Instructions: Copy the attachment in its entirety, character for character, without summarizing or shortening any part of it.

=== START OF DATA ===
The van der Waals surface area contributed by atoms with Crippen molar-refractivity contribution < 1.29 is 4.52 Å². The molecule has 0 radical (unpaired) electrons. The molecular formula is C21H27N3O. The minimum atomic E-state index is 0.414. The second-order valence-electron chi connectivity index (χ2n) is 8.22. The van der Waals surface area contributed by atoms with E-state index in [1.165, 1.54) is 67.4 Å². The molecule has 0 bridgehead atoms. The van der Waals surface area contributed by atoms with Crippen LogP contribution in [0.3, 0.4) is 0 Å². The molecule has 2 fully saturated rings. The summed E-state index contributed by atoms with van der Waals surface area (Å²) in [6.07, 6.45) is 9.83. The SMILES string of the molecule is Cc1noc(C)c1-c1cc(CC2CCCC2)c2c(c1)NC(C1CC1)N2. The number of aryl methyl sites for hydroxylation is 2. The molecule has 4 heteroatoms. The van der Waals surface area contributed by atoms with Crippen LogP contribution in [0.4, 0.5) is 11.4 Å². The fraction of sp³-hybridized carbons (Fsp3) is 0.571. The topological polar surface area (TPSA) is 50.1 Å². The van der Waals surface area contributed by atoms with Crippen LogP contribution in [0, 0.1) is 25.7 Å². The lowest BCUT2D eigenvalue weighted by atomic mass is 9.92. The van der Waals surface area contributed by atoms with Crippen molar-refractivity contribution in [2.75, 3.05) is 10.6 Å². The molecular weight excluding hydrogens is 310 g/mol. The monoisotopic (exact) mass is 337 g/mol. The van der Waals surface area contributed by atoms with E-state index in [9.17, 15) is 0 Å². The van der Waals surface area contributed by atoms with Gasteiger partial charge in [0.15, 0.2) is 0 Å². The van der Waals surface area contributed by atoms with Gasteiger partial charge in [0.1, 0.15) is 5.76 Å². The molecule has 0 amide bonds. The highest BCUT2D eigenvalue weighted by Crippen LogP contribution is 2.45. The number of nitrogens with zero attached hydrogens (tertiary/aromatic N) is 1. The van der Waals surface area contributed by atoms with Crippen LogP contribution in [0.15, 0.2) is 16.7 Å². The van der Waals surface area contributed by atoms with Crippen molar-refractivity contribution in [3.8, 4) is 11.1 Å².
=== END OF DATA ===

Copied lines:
The van der Waals surface area contributed by atoms with Crippen molar-refractivity contribution < 1.29 is 4.52 Å². The molecule has 0 radical (unpaired) electrons. The molecular formula is C21H27N3O. The minimum atomic E-state index is 0.414. The second-order valence-electron chi connectivity index (χ2n) is 8.22. The van der Waals surface area contributed by atoms with E-state index in [1.165, 1.54) is 67.4 Å². The molecule has 0 bridgehead atoms. The van der Waals surface area contributed by atoms with Crippen LogP contribution in [0.3, 0.4) is 0 Å². The molecule has 2 fully saturated rings. The summed E-state index contributed by atoms with van der Waals surface area (Å²) in [6.07, 6.45) is 9.83. The SMILES string of the molecule is Cc1noc(C)c1-c1cc(CC2CCCC2)c2c(c1)NC(C1CC1)N2. The number of aryl methyl sites for hydroxylation is 2. The molecule has 4 heteroatoms. The van der Waals surface area contributed by atoms with Crippen LogP contribution in [0.4, 0.5) is 11.4 Å². The fraction of sp³-hybridized carbons (Fsp3) is 0.571. The topological polar surface area (TPSA) is 50.1 Å². The van der Waals surface area contributed by atoms with Crippen LogP contribution in [0, 0.1) is 25.7 Å². The lowest BCUT2D eigenvalue weighted by atomic mass is 9.92. The van der Waals surface area contributed by atoms with Crippen molar-refractivity contribution in [2.75, 3.05) is 10.6 Å². The molecular weight excluding hydrogens is 310 g/mol. The monoisotopic (exact) mass is 337 g/mol. The van der Waals surface area contributed by atoms with E-state index in [9.17, 15) is 0 Å². The van der Waals surface area contributed by atoms with Gasteiger partial charge in [0.15, 0.2) is 0 Å². The van der Waals surface area contributed by atoms with Gasteiger partial charge in [0.1, 0.15) is 5.76 Å². The molecule has 0 amide bonds. The highest BCUT2D eigenvalue weighted by Crippen LogP contribution is 2.45. The number of nitrogens with zero attached hydrogens (tertiary/aromatic N) is 1. The van der Waals surface area contributed by atoms with Crippen LogP contribution in [0.15, 0.2) is 16.7 Å². The van der Waals surface area contributed by atoms with Crippen molar-refractivity contribution in [3.8, 4) is 11.1 Å².